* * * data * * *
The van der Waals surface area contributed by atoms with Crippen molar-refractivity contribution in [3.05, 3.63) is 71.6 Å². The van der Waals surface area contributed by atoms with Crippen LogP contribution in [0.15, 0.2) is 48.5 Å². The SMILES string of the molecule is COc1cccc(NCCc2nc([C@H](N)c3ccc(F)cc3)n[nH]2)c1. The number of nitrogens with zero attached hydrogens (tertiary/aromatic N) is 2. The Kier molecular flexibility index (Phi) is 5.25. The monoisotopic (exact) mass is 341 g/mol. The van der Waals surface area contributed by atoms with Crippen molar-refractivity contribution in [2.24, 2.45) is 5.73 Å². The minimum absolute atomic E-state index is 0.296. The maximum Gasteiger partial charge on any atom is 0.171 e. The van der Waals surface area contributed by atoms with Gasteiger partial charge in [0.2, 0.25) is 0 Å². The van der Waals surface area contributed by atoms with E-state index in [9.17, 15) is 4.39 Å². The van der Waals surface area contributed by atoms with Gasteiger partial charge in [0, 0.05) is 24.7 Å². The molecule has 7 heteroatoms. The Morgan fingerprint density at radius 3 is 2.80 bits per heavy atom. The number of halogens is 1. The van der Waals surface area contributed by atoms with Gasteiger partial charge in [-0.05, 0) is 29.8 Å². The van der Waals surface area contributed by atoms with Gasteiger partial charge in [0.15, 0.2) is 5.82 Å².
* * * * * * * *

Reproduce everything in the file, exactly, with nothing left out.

The van der Waals surface area contributed by atoms with Crippen molar-refractivity contribution in [3.05, 3.63) is 71.6 Å². The van der Waals surface area contributed by atoms with Crippen LogP contribution in [0.15, 0.2) is 48.5 Å². The SMILES string of the molecule is COc1cccc(NCCc2nc([C@H](N)c3ccc(F)cc3)n[nH]2)c1. The number of nitrogens with zero attached hydrogens (tertiary/aromatic N) is 2. The Kier molecular flexibility index (Phi) is 5.25. The monoisotopic (exact) mass is 341 g/mol. The van der Waals surface area contributed by atoms with Crippen molar-refractivity contribution in [2.24, 2.45) is 5.73 Å². The minimum absolute atomic E-state index is 0.296. The maximum Gasteiger partial charge on any atom is 0.171 e. The van der Waals surface area contributed by atoms with Gasteiger partial charge in [0.2, 0.25) is 0 Å². The van der Waals surface area contributed by atoms with E-state index in [9.17, 15) is 4.39 Å². The van der Waals surface area contributed by atoms with Gasteiger partial charge in [0, 0.05) is 24.7 Å². The molecule has 7 heteroatoms. The Morgan fingerprint density at radius 3 is 2.80 bits per heavy atom. The number of halogens is 1. The van der Waals surface area contributed by atoms with Gasteiger partial charge in [-0.05, 0) is 29.8 Å². The van der Waals surface area contributed by atoms with Gasteiger partial charge in [0.15, 0.2) is 5.82 Å².